No room for twins

So far, I’ve managed to fit in to the singleton world pretty well. There have been a few obstacles here and there, but we’re managing. I know that as the parent of two babies of the same age, things aren’t always going to be easy. I found this out first hand recently while attempting to attend story hour with my twins at the local library.

A couple of friends that I had made at mom’s group had agreed to meet at the 11am baby story time. I got both babies together, and even got to story time five minutes early, only to find thirty strollers lined up outside of the packed room. I peaked in and saw everyone with their one baby sitting on their laps ready to go. I have two babies, therefore I needed to bring in at least one carrier in order to put the one baby that I wasn’t holding at the time in.

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Seems like no big deal, right? Well, today it was.

There was literally no room for me, both babies and at least one carrier. As my new friends arrived, I semi-explained the situation without appearing to feel completely sorry for myself and my poor kids. I spent the rest of story time sitting outside the room with both babies on a blanket, quietly singing along with the songs from inside.

So pathetic.

I felt like I was the only kid in my fourth grade class who didn’t get invited to a birthday skating party.

I have since been back to baby story time, several times, always arriving at least twenty minutes early as to secure a spot for me and ALL of my kiddies.

Take that, singleton world!

Side note: After class was over, my new friends and I decided to get lunch at the local cafe down the street. After taking out several tables with my giant stroller, we made it to the back of the restaurant, where both babies screamed inconsolably. I left quickly, crying the entire walk to the car.

You win some, you lose some.

Slave to the pump

Let me tell you a little something about breast pumping… it sucks. (That’s a little pumping pun for you)

Imagine having a full-time job, requiring you to work 40 hours a week. It doesn’t sound too bad, right? Well, take that 40 hour work week, and add 30 hours. It sounds hard, but still manageable. And even profitable.

But take that manageable 70 hour work week, and add a few other variables: Little to no sleep, recuperation from a major surgery, ala c-section, unpredictable hormones, and the ever-present fear that your newborn twins are going to starve if you don’t continue to live like this. But make sure don’t get stressed out by all of this, because 15 different doctors just finished telling you that stress and lack of sleep will drastically affect your supply.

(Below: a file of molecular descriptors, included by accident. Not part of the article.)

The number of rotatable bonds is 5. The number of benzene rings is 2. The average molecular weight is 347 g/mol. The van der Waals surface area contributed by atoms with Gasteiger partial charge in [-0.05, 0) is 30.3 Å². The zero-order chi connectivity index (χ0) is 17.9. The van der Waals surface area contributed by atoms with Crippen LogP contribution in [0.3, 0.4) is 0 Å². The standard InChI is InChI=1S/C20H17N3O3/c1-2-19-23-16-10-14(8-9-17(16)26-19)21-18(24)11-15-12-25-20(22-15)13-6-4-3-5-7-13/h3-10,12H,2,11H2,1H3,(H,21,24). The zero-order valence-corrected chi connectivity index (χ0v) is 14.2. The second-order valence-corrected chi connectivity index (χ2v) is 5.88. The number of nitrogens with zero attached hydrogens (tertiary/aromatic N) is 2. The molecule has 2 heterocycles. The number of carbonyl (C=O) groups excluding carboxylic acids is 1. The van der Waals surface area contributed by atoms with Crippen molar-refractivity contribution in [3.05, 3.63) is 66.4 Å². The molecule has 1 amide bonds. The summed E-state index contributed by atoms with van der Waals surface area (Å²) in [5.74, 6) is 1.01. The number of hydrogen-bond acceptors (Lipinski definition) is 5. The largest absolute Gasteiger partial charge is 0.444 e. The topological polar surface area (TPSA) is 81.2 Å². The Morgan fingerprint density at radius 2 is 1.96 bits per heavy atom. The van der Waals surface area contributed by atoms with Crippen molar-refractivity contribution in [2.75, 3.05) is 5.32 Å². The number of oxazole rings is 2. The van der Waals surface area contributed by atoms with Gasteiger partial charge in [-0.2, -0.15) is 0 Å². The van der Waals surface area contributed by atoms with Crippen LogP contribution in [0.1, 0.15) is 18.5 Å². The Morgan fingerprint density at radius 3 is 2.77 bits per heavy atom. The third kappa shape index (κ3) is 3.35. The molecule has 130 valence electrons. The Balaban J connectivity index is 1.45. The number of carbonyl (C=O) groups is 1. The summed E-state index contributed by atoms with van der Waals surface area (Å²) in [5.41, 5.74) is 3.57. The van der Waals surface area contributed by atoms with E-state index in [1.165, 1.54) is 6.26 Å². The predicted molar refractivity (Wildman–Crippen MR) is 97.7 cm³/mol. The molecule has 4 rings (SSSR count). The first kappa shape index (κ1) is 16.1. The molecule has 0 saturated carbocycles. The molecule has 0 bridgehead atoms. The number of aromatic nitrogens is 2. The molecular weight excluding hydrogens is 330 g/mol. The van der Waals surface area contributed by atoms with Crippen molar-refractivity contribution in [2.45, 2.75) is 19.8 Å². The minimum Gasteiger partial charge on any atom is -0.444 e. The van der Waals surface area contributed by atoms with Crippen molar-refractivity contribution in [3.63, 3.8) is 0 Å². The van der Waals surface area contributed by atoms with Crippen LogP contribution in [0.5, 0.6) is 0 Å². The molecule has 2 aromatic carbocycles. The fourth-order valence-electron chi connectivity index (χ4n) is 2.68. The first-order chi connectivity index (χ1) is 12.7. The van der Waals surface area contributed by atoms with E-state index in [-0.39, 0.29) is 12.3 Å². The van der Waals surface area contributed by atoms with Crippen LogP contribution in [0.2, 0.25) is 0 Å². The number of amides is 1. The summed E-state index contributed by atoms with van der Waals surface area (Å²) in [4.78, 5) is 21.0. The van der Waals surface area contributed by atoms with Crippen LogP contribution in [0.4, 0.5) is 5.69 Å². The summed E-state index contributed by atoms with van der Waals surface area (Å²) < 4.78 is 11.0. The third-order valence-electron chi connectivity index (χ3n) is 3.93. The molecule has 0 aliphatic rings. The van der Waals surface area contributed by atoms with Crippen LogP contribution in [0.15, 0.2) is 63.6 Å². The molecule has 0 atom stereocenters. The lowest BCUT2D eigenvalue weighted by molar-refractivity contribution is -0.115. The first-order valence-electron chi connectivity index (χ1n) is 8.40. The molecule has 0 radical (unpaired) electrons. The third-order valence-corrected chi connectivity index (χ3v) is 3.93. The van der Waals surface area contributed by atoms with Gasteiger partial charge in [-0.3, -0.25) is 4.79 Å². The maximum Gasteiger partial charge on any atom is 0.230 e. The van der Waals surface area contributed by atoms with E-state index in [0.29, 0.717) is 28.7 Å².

And that was my life for my first two weeks at home after leaving the hospital.

It began on that fateful day, our second day in the hospital, when the lactation consultant informed us that our daughter had tongue tie. For the past nine months, I had every intention of exclusively breastfeeding both of our babies. I had perfect visions of feeding them both at the same time, or as some called it, “tandem feeding” (“tandem torture” is more accurate). I was so determined in fact, that I invested in a special pillow made just for the job- My Brest Friend, but the double version, of course.

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Thanks for being discreet, Amazon.

I must admit. I was far too ambitious. I can be very determined, and at times, downright stubborn, which my husband will attest to all too quickly. But I quickly came to the conclusion that there was no way I could pump for one baby, while breastfeeding the other, and still maintain a shred of my sanity. It was then that I decided exclusive pumping was the route I would have to take.

After one week of pumping, my fears of starving babies reappeared. I picked up the phone and spoke to, and cried with, the lactation consultant from the hospital I realized it wasn’t possible for my little b’s to produce enough milk to feed two babies. After agreeing with me that I wasn’t exactly well-endowed, we came up with a plan. For the next two weeks, I would pump every two hours, yes, through the night too, in order to build up a solid supply of breast milk.

Great. I have a plan. I can do this. And I did.

After two weeks, I called my favorite lactation consultant, proud to tell her that I followed her orders exactly. And I was fully expecting her to say, “Great job, Mom! Now you can cut back to pumping four times a day.”

Ha! No such luck. You see, this was my new life. If I wanted to make the milk, I was going to have to really work for it. My pumping schedule was whittled down from twelve pumps each day, to ten pumps a day.

I became pretty resourceful when it came to my pumping.  Sitting for 30 minutes to an hour pumping every 3 hours quickly became the biggest waste of time ever, not to mention the two newborns that still needed caring for.  I got a hands free pumping bra and an extension cord for my pump, and began multitasking like no ones business.  I could now vacuum, fold laundry, cook dinner, feed and play with both babies and dogs, and pretty much any other task that could be done within the 15 foot confines of my trusty extension cord.

I never leave the house without my pump. I have a car charger for my pump, and a car ride without pumping is a waste of a car ride. If my pump was another human being, she would be my best friend and my worst enemy.

But, I’m doing it. I’m doing it well. I have a freezer full of milk, and neither of my babies have come close to starving yet.  I’m hoping to make it to one year, but only time will tell.

By the way: It’s 1:00am and I’m currently pumping. If anyone knows someone looking for a double my Brest friend, let me know!